With the global news all too often full of depressing stories about homophobia, it’s a relief to hear that many parts of the world are getting more tolerant towards LGBTs. Let’s take a look at all the countries that nowadays allow same-sex marriage.
Gay unions are now legal in 15 nations, including EU states such as Belgium, France and the UK, as well as South Africa, Canada and Argentina. 14 out of the 50 United States have taken that vital leap forward into the 21st century too. Massachusetts was the first state to legalise such unions back in 2004, some 8 years before President Obama famously endorsed gay marriage.
Almost half the nations in Europe accept some kind of same-sex union. The institution is most popular in Holland (where 82% of the people support it) and Sweden (71%). Sadly, Poland, Croatia, Bulgaria and 11 other states refuse to define marriage as anything other than between a man and a woman.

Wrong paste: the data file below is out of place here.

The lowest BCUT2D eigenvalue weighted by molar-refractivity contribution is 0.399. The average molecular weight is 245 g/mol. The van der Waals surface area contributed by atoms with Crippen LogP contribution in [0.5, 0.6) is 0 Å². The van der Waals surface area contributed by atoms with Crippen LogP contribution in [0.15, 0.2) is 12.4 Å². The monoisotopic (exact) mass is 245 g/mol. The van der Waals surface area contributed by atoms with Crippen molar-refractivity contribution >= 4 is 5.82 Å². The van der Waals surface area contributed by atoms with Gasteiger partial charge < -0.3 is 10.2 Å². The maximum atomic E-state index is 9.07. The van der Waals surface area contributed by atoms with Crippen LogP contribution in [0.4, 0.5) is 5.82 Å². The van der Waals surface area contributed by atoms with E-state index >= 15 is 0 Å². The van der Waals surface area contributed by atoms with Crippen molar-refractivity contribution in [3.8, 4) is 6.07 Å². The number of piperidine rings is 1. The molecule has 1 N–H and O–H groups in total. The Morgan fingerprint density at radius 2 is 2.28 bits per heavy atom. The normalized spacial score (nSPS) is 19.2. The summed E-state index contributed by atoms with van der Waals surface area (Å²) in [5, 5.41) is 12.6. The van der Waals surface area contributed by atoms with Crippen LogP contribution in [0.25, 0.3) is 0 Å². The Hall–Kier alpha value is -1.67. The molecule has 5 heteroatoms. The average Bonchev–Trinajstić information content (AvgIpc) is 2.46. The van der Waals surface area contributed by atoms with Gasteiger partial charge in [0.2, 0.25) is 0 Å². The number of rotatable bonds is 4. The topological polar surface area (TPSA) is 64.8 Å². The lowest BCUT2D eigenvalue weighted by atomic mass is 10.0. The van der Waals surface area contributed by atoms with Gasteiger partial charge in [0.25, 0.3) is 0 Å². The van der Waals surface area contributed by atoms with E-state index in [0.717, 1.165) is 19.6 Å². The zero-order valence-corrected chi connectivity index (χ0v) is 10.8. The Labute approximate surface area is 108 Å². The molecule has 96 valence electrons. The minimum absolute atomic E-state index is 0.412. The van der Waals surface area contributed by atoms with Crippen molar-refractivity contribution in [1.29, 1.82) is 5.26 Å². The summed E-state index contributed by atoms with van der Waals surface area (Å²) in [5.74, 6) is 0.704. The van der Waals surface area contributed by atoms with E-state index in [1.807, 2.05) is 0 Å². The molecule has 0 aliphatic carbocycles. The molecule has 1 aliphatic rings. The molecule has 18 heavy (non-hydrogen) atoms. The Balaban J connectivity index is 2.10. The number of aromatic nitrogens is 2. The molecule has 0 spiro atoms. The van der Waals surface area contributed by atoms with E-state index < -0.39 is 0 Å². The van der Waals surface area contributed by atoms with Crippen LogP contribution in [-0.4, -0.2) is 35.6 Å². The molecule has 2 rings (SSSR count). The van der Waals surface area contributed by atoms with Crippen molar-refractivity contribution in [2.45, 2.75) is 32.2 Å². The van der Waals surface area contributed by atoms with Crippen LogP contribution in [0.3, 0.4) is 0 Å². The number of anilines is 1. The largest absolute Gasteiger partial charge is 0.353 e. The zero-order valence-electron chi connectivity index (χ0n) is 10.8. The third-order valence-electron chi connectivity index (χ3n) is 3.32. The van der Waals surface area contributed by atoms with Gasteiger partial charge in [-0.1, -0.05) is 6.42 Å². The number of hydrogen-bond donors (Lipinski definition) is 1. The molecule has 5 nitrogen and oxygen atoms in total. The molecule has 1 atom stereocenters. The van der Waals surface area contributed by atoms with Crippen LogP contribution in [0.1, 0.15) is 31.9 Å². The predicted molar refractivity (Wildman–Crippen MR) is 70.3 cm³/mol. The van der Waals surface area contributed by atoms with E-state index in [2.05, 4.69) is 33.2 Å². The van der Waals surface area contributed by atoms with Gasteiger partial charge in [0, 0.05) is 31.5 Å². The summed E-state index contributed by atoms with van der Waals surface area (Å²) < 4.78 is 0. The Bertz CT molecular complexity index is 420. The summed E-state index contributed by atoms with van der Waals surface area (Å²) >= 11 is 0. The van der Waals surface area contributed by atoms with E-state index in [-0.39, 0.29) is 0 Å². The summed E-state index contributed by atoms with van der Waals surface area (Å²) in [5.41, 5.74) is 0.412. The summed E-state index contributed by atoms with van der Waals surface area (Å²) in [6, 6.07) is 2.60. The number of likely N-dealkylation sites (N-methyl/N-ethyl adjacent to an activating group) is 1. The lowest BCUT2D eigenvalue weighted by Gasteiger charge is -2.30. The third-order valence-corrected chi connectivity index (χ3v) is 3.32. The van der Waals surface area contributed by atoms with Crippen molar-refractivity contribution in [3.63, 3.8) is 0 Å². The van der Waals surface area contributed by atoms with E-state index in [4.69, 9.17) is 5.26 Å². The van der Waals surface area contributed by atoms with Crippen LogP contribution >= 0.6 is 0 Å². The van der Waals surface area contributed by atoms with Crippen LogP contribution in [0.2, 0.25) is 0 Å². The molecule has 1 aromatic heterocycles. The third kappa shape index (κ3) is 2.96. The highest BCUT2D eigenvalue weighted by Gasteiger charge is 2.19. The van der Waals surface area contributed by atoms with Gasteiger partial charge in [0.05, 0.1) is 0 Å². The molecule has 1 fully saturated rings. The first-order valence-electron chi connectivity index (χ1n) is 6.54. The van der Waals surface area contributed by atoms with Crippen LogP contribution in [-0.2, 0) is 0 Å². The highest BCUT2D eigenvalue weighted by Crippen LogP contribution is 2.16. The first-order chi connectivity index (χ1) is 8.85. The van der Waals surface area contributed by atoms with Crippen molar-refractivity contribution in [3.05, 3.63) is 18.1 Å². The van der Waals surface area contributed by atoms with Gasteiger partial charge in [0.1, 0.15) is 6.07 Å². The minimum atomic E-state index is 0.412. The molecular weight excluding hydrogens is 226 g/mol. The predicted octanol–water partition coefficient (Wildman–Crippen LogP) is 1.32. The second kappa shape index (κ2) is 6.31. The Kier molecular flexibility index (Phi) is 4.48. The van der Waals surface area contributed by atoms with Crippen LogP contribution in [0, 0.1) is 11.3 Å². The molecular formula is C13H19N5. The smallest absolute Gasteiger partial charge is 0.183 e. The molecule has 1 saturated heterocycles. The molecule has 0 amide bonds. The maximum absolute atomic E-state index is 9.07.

LGBTs can’t tie the knot anywhere in Asia, although the institution is recognised in Israel. In the strictly Roman Catholic Philippines, the New People’s Army, a communist guerrilla outfit, conducted the country’s first ever same-sex marriage in 2005. However, the government did not recognise it.
South Africa flies the progressive flag in Africa as it is the only country on the continent where LGBTs can marry. It is of great concern that homosexuality is legal in only 13 of Africa’s 38 nations. Oddly enough though, in Zimbabwe and Sierra Leone, where male relationships are banned, no such laws exist against lesbianism.
18.5% of the Caribbean welcomes gay marriage. LGBT couples might consider travelling to the gorgeous tropical islands of Guadeloupe, Martinique and Saint Martin.
As for Oceania, 3 out of 5 Australian states permit same-sex unions and New Zealand’s first gay wedding took place in October 2013.